Furthermore, center management and ATs are constantly encouraging long-term servers and center operations to take a deeper look into the systems at play, analyze them, and suggest improvements. The goal is to make the center, the organization, and its various moving pieces more and more effective. From this perspective, taking a deeper look at, and questioning and deliberating ways to improve the teaching model is also imperative. After all isn’t teaching itself another system within the organization? We as students may not have the authority to implement changes to the teaching model. However, since we are receiving the teaching, we are the ones in the position to provide feedback (we might write more on this in another post).

The following statement is the root of many challenges that arise for many old students.

I don’t think it is fair for the tradition to ask of serious old students that we make a commitment to this and only this path, but then not give students making that commitment the support they need.

By Dan Kaminsky from a comment on The Rigidity of the Tradition

What really adds to the frustration is the fact that on the surface interest is shown in wanting to hear about the challenges and possible solutions–at Old Student Meetings there’s even acknowledgement of and agreement with what’s brought up–but in the same breath there is no accountability or closing of the feedback loop to show what is being done to address the challenges. It appears that talking about challenges is just an “exercise” with no actionable follow through.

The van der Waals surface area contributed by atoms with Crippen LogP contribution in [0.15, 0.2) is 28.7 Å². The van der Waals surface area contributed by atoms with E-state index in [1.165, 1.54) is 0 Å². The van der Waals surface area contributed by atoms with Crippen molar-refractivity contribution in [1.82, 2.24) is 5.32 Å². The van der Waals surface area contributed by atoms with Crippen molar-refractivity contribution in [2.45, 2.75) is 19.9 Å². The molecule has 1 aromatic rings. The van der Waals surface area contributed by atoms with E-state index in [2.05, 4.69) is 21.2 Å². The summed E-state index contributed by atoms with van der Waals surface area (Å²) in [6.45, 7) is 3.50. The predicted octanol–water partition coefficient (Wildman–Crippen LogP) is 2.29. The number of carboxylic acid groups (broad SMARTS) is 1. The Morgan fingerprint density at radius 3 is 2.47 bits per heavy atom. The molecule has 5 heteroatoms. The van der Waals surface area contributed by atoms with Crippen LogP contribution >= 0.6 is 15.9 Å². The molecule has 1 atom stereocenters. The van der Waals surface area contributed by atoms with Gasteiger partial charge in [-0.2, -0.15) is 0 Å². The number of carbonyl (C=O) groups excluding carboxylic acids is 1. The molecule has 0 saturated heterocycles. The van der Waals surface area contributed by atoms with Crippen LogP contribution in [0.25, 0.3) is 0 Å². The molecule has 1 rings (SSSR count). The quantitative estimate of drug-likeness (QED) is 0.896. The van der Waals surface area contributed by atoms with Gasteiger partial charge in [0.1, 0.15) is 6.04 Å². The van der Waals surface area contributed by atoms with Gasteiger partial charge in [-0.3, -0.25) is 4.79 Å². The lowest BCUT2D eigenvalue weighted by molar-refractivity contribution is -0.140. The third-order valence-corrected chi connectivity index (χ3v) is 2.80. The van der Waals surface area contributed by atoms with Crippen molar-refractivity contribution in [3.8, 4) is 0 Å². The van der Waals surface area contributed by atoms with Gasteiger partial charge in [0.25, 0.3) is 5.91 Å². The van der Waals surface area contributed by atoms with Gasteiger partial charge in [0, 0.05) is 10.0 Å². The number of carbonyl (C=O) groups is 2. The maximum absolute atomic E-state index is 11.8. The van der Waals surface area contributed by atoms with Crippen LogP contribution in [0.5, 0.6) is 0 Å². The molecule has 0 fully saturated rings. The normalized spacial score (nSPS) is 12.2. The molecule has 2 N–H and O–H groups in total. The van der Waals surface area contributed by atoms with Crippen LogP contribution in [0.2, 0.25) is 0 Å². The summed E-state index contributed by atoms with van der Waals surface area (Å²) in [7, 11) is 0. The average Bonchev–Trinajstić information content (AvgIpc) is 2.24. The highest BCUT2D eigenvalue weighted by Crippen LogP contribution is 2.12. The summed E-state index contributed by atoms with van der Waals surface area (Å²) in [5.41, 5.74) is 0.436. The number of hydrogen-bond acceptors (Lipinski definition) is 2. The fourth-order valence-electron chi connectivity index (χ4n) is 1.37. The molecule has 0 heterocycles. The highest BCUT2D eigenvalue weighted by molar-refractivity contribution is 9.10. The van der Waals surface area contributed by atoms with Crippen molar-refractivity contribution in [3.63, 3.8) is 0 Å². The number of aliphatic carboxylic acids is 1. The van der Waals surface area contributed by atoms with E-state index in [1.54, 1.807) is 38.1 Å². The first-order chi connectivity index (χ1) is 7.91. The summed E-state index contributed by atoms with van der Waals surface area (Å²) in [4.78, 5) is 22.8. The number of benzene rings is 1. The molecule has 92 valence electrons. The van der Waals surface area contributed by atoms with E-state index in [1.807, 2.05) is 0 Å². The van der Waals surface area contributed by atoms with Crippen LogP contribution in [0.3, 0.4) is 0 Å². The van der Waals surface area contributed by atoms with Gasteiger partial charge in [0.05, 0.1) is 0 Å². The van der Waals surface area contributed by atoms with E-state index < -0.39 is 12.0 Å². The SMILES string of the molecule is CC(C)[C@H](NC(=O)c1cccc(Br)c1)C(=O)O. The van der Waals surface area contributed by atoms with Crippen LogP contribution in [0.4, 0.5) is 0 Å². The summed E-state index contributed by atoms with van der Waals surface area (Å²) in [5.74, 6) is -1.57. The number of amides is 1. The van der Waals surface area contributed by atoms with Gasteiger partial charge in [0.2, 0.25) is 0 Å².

The organization says it wants to know how to better support old students; from our perspective, this blog is honoring the ask by bringing up concerns, challenges, and possible solutions out in the open, by creating a wider dialogue, and maybe even attempting to create accountability.

4 thoughts on “Honoring the Ask

  1. Tejas

    How can one honour the ask if the person keeps on asking the same question even though the question is answered?